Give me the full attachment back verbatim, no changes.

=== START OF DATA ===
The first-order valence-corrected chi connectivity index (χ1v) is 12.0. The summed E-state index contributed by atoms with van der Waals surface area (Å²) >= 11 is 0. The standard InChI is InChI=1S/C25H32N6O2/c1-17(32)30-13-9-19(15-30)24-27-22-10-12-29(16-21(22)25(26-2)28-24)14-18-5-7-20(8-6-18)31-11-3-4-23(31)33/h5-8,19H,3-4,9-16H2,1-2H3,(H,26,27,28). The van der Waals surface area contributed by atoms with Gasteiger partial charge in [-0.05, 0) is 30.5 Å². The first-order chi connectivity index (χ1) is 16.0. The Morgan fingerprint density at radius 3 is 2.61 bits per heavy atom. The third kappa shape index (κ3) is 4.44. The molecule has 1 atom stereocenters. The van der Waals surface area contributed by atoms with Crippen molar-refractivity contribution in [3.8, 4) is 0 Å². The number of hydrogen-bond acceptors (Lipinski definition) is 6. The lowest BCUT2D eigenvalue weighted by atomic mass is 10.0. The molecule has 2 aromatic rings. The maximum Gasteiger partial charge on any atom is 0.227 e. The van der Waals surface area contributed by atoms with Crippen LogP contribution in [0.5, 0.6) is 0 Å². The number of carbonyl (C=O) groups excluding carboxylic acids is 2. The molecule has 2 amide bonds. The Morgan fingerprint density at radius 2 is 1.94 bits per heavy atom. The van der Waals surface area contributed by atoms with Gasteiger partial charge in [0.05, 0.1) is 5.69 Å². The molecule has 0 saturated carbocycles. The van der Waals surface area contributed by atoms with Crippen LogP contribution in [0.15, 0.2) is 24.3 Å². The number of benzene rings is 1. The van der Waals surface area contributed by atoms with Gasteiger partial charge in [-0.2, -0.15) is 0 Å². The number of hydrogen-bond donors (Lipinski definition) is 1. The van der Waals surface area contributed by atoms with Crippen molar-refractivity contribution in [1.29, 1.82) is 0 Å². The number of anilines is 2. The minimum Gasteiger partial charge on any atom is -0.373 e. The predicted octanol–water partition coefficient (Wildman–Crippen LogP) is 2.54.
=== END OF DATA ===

The first-order valence-corrected chi connectivity index (χ1v) is 12.0. The summed E-state index contributed by atoms with van der Waals surface area (Å²) >= 11 is 0. The standard InChI is InChI=1S/C25H32N6O2/c1-17(32)30-13-9-19(15-30)24-27-22-10-12-29(16-21(22)25(26-2)28-24)14-18-5-7-20(8-6-18)31-11-3-4-23(31)33/h5-8,19H,3-4,9-16H2,1-2H3,(H,26,27,28). The van der Waals surface area contributed by atoms with Gasteiger partial charge in [-0.05, 0) is 30.5 Å². The first-order chi connectivity index (χ1) is 16.0. The Morgan fingerprint density at radius 3 is 2.61 bits per heavy atom. The third kappa shape index (κ3) is 4.44. The molecule has 1 atom stereocenters. The van der Waals surface area contributed by atoms with Crippen molar-refractivity contribution in [3.8, 4) is 0 Å². The number of hydrogen-bond acceptors (Lipinski definition) is 6. The lowest BCUT2D eigenvalue weighted by atomic mass is 10.0. The molecule has 2 aromatic rings. The maximum Gasteiger partial charge on any atom is 0.227 e. The van der Waals surface area contributed by atoms with Crippen LogP contribution in [0.5, 0.6) is 0 Å². The number of carbonyl (C=O) groups excluding carboxylic acids is 2. The molecule has 2 amide bonds. The Morgan fingerprint density at radius 2 is 1.94 bits per heavy atom. The van der Waals surface area contributed by atoms with Gasteiger partial charge in [0.05, 0.1) is 5.69 Å². The molecule has 0 saturated carbocycles. The van der Waals surface area contributed by atoms with Crippen LogP contribution in [0.15, 0.2) is 24.3 Å². The number of benzene rings is 1. The van der Waals surface area contributed by atoms with Gasteiger partial charge in [-0.2, -0.15) is 0 Å². The number of hydrogen-bond donors (Lipinski definition) is 1. The van der Waals surface area contributed by atoms with Crippen molar-refractivity contribution in [1.29, 1.82) is 0 Å². The number of anilines is 2. The minimum Gasteiger partial charge on any atom is -0.373 e. The predicted octanol–water partition coefficient (Wildman–Crippen LogP) is 2.54.